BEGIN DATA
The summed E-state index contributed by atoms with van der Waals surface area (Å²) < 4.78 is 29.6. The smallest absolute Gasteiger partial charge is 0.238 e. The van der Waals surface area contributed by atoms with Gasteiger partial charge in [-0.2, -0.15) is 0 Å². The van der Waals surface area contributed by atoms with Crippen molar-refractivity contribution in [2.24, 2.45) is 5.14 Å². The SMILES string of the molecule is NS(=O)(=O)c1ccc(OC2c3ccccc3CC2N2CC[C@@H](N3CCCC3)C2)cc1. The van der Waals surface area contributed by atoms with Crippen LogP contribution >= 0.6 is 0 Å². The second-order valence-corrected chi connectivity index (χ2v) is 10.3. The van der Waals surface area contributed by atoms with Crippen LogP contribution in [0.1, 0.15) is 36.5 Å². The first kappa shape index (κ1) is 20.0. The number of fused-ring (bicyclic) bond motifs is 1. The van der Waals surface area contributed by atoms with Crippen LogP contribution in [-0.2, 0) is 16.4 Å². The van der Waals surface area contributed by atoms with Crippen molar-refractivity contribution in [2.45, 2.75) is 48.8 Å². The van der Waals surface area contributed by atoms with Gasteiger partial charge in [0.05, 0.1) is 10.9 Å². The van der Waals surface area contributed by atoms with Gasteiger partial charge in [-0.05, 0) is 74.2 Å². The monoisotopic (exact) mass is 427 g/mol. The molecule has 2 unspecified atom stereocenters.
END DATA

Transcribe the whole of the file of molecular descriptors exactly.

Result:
The summed E-state index contributed by atoms with van der Waals surface area (Å²) < 4.78 is 29.6. The smallest absolute Gasteiger partial charge is 0.238 e. The van der Waals surface area contributed by atoms with Gasteiger partial charge in [-0.2, -0.15) is 0 Å². The van der Waals surface area contributed by atoms with Crippen molar-refractivity contribution in [2.24, 2.45) is 5.14 Å². The SMILES string of the molecule is NS(=O)(=O)c1ccc(OC2c3ccccc3CC2N2CC[C@@H](N3CCCC3)C2)cc1. The van der Waals surface area contributed by atoms with Crippen LogP contribution >= 0.6 is 0 Å². The second-order valence-corrected chi connectivity index (χ2v) is 10.3. The van der Waals surface area contributed by atoms with Crippen LogP contribution in [0.1, 0.15) is 36.5 Å². The first kappa shape index (κ1) is 20.0. The number of fused-ring (bicyclic) bond motifs is 1. The van der Waals surface area contributed by atoms with Crippen LogP contribution in [-0.2, 0) is 16.4 Å². The van der Waals surface area contributed by atoms with Crippen molar-refractivity contribution in [2.45, 2.75) is 48.8 Å². The van der Waals surface area contributed by atoms with Gasteiger partial charge in [0.05, 0.1) is 10.9 Å². The van der Waals surface area contributed by atoms with Gasteiger partial charge in [-0.05, 0) is 74.2 Å². The monoisotopic (exact) mass is 427 g/mol. The molecule has 2 unspecified atom stereocenters.